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UK experts demand reinstigation of ‘shelved’ lung cancer awareness campaign

Clinicians working in the front-line of UK services have today (Tuesday 21 July 2015) published an open letter to the Secretary of State for Health, the Rt Hon Jeremy Hunt MP, demanding clarity on the future of the Be Clear on awareness campaign.1

Despite a nationwide DH funded campaign in 2012 – which resulted in raised public awareness of persistent cough as a key , more patients being urgently referred by their GPs, and an increase in the number lung cancers diagnosed2 – the Government has neglected to announce a follow-up.

“We are disappointed that the Department of Health does not appear to be building on the success of its own nationwide lung cancer awareness initiative, and that the campaign seems to have been shelved,” says Mr Richard Steyn, Chair of the (UKLCC) and Consultant Thoracic Surgeon and Associate Medical Director, Surgery, at the Heart of England NHS Foundation Trust.

Despite improvements in services in recent years, wide variations in lung cancer treatment and care continue to persist across the UK and treatment and survival rates lag behind other comparable countries in Europe.3,4 Patients in the UK are diagnosed with more advanced disease than many other countries with around 40% first reaching specialist care via an emergency admission to hospital – resulting in poorer outcomes.5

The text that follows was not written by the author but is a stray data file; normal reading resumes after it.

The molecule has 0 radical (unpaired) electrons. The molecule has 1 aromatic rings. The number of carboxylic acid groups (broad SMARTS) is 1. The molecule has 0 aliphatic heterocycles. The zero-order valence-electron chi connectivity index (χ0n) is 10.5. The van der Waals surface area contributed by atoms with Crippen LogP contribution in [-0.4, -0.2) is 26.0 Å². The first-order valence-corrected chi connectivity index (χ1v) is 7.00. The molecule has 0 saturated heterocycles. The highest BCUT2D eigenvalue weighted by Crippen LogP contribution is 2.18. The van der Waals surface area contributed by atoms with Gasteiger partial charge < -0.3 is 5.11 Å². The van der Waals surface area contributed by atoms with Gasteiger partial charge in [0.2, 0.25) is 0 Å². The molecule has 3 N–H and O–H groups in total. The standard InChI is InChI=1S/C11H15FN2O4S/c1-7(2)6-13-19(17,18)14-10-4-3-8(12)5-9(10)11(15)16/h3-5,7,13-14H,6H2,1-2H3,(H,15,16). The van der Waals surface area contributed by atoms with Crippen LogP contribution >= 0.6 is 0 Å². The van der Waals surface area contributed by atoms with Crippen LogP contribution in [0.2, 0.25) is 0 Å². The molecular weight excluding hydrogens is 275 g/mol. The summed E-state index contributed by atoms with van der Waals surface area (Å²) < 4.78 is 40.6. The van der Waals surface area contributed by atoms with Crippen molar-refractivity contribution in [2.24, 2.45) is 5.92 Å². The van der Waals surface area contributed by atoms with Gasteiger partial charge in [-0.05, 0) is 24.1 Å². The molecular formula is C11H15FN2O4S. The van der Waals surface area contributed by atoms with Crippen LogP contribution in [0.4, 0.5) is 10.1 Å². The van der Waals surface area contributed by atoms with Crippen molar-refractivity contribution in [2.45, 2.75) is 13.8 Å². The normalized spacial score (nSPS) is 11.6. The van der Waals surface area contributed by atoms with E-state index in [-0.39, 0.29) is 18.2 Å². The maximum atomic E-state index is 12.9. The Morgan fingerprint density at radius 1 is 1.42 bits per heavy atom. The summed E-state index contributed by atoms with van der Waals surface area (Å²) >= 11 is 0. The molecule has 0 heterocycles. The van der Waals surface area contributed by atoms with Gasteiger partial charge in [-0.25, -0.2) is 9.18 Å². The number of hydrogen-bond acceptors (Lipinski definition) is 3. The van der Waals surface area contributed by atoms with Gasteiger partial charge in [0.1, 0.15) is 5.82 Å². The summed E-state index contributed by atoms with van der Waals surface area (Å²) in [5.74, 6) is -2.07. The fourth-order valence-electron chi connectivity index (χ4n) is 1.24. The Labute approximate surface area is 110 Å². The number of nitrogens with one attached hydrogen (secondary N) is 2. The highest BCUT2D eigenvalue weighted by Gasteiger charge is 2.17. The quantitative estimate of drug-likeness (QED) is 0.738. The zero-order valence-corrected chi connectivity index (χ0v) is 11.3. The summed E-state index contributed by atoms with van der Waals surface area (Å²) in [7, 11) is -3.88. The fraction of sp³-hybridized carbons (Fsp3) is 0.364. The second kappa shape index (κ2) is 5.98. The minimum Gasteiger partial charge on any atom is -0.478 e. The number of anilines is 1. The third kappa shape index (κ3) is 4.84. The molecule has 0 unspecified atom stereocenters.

Earlier in 2015, the UKLCC provided recommendations for the Independent Cancer Taskforce’s just-published Five Year Cancer Strategy.6 It stated that improving awareness of the signs and symptoms of lung cancer, by maintaining funding for national awareness programmes, was vital to ensuring early diagnosis and treatment.

“We are therefore calling on the new Government to re-instigate the campaign immediately – in order to encourage early diagnosis and save British lives,” added Mr Steyn.

To access a full copy of the open letter, visit: www.uklcc.org.uk

Source

1. Open Letter from the Clinical Advisory Group members of the UK Lung Cancer Coalition: Available at www.uklcc.org.uk

2. Ironmonger L et al. An evaluation of the impact of large- scale interventions to raise public awareness of a lung cancer symptom. British Journal of Cancer. 2015; 112, 207-216

3. National Lung Cancer Audit Report 2014. Report for the audit period 2013. Accessed at: http://www.hscic.gov.uk/catalogue/PUB16019

4. De Angelis R et al. Cancer survival in Europe 1999–2007 by country and age: results of EUROCARE-5 – a population based study.. The Lancet Oncology. 2014; 15 (1): 23-34

5. Elliss-Brookes L et al.Routes to diagnosis for cancer – determining the patient journey using multiple routine data sets. Br J Cancer. 2012, 107(8):1220-6

6. Achieving World Class Cancer Outcomes: A Strategy for England 2015-2020; The Independent Cancer Taskforce. 19 July 2015. Accessed at: http://www.cancerresearchuk.org/sites/default/files/achieving_world-class_cancer_outcomes_-_a_strategy_for_england_2015-2020.pdf

Source: UK Lung Cancer Coalition (UKLCC)